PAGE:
WASHINGTON — Barclay Saul never imagined he’d be an expert in wool.
For most of his career, the Northwest D.C. native ran a music school in Tysons Corner. But his tune changed last year when he joined childhood friend and former Potomac School classmate Steven Anderson in a business venture that took him out of Northern Virginia guitar studios and into a women-run arts collective in Kyrgyzstan.
Saul and Anderson’s business is called Kyrgies, and they sell wool-felted slippers that are handmade in Bishkek, Kyrgyzstan.
“Wool felt is the oldest textile on earth. There are examples of wool felt that are at least 8,000 years old,” Saul said. “And the people who make these slippers, the Kyrgyzstan people along the ancient silk road, have been wool-felting for as long as people have been there.”
Saul was drawn to the slippers for a few different reasons — comfort was one of them. He calls wool felt “a sort of magic material” for its ability to keep the body warm when it’s cold, and to cool the body down and wick away moisture when it’s hot. In Kyrgyzstan, everything from clothing to shelters — namely, yurts — are made using wool felt.
The story behind the artisans making the slippers was the other big attraction. The factory, which employs mostly women, pays a living wage, and the shoes are made with water, wool and natural soap — no chemicals.
“They are really lifting these people out of poverty,” said Saul, who added that Kyrgyzstan is one of the poorest countries in Central Asia.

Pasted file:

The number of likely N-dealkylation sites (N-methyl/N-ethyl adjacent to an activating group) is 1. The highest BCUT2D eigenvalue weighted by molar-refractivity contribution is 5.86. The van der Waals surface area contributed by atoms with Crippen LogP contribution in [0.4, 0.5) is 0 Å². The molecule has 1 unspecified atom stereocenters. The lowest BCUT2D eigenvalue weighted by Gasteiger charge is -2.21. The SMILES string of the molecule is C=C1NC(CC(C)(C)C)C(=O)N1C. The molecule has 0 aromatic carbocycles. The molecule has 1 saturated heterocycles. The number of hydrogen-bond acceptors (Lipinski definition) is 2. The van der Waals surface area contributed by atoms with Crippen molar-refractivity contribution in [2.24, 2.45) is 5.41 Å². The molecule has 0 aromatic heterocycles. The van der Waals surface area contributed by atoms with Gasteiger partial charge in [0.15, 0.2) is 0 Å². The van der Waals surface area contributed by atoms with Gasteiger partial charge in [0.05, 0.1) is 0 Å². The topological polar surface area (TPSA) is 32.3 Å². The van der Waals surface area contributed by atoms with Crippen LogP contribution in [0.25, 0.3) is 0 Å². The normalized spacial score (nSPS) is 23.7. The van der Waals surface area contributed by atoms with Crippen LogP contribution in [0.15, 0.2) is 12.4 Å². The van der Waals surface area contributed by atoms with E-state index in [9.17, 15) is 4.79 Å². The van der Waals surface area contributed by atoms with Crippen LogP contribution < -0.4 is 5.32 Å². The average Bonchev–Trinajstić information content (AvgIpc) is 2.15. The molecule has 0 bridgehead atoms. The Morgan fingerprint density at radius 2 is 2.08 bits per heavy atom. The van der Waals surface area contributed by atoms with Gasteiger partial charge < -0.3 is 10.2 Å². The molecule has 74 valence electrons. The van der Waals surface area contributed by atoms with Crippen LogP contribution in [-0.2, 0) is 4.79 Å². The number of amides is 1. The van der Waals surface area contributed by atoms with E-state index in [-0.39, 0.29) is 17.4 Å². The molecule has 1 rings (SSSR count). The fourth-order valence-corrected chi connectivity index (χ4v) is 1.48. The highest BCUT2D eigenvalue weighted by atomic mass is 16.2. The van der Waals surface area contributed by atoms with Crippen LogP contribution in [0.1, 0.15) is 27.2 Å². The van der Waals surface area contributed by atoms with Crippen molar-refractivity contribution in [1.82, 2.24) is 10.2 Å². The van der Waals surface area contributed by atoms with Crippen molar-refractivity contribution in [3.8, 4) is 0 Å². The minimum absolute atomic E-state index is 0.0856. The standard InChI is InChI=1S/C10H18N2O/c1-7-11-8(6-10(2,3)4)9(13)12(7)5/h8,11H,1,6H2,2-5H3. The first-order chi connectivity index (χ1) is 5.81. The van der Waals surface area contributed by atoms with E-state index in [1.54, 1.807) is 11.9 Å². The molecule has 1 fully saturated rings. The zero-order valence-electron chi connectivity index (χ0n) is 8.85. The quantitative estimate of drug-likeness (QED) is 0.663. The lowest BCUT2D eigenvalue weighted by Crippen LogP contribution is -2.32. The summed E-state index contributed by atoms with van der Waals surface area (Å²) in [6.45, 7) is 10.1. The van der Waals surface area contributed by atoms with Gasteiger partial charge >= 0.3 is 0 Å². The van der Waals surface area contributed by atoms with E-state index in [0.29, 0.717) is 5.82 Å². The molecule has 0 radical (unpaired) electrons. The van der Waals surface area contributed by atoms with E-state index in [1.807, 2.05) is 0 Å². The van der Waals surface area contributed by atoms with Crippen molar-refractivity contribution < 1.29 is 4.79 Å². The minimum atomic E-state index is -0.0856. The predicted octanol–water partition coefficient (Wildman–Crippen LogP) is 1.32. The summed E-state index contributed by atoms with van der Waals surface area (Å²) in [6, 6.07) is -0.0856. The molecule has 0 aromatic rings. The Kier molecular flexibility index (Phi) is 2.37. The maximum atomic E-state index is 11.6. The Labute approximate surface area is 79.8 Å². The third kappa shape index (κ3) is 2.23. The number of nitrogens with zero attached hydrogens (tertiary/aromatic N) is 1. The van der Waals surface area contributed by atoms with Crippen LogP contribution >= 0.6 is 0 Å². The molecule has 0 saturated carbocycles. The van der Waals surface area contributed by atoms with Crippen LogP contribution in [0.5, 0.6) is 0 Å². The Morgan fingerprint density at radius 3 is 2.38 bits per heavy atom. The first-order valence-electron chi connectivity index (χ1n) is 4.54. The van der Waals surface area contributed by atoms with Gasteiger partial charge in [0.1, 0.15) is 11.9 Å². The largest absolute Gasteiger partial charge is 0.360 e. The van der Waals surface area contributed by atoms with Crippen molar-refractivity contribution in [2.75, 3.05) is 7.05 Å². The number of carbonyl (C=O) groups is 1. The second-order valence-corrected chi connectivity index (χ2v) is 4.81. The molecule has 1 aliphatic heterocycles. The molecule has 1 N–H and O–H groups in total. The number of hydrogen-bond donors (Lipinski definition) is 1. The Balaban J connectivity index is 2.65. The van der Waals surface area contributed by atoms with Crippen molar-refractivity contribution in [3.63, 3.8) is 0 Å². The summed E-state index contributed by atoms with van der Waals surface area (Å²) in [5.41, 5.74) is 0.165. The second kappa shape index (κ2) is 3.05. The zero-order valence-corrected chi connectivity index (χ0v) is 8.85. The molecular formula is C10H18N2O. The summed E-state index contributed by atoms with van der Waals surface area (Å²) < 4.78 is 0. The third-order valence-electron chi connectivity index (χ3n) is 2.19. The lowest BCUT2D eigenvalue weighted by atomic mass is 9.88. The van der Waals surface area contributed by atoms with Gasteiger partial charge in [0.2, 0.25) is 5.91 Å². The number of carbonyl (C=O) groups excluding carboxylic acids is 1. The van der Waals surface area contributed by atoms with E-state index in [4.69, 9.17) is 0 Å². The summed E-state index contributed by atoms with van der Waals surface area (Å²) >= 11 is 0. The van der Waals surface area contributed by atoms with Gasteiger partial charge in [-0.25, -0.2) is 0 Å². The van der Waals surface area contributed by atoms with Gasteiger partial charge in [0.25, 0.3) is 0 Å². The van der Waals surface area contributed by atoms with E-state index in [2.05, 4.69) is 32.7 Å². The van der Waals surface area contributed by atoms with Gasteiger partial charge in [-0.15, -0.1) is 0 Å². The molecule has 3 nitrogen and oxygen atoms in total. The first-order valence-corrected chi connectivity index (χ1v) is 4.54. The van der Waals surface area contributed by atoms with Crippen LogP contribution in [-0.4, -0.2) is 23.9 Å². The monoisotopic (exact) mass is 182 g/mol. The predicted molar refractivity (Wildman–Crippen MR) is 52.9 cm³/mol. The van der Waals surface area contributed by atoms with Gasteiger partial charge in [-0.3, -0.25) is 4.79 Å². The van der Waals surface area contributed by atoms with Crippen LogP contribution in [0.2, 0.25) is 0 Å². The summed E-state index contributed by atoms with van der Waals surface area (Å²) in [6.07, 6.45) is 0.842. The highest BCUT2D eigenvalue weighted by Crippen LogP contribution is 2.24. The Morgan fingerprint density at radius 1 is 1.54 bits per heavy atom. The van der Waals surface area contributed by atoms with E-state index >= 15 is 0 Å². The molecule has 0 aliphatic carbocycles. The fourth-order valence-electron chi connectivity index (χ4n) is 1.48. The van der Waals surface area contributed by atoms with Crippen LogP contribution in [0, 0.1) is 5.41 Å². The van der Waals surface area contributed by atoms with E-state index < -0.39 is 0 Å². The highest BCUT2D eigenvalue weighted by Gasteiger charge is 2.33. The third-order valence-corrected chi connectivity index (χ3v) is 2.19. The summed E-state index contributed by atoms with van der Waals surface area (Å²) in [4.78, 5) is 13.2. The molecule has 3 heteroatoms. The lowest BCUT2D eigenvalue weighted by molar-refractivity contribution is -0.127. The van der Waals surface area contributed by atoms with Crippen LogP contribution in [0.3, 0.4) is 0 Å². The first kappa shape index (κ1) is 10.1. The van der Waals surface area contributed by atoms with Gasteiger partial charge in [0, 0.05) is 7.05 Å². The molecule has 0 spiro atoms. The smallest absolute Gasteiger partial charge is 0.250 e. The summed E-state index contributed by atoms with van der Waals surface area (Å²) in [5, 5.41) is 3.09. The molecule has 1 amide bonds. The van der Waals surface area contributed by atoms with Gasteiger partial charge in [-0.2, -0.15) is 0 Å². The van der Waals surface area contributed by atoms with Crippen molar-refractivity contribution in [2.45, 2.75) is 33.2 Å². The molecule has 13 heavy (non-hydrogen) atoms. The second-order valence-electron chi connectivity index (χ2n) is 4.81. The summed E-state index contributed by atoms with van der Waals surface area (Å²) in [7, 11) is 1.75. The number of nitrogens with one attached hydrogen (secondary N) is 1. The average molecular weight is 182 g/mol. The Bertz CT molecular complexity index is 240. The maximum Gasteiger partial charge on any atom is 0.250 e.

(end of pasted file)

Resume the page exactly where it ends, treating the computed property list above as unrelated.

“Each of the women who makes these is in a really good position, and they’ve actually already hired 50 new women [in the factory] since we started in less than a year.”
Currently, Kyrgies, based in Fairfax, Virginia, makes an indoor-only slipper and an indoor-outdoor version that Saul said is perfect for running errands or wearing around the office. The majority of their sales are online, although a few retailers in Canada carry the shoes.
Hygge is a big hook for Kyrgies. The Danish word that more-or-less means “a state of coziness” (pronounced hue-guh) is a popular buzzword these days, mostly when it comes to interior design. But Saul said it translates beyond furniture and light fixtures to feet.
“When you get home, not only should you take off your shoes, you should put on something that lets you forget the outside world, and much of the rest of the world does that,” he said.
This spring, the business partners hope to expand the Kyrgies line by adding a spring slipper and a leather-sole shoe. They’re also hoping to partner with other organizations to spearhead some infrastructure projects in Kyrgyzstan, starting with wool cleaning.
“One thing we really need to specifically do is help them clean wool,” Saul said. “The wool that you get from Kyrgyzstan is just as good as the wool that you might get from New Zealand or Australia, but New Zealand and Australia have an industrial infrastructure so that they can basically keep leaves and grass from getting into the wool.”
That’s not the case in Kyrgyzstan, where workers lose up to 30 percent of the product in the cleaning process.
Kyrgies come in several color options, ranging from gray to teal, and cost between $49 and $59.
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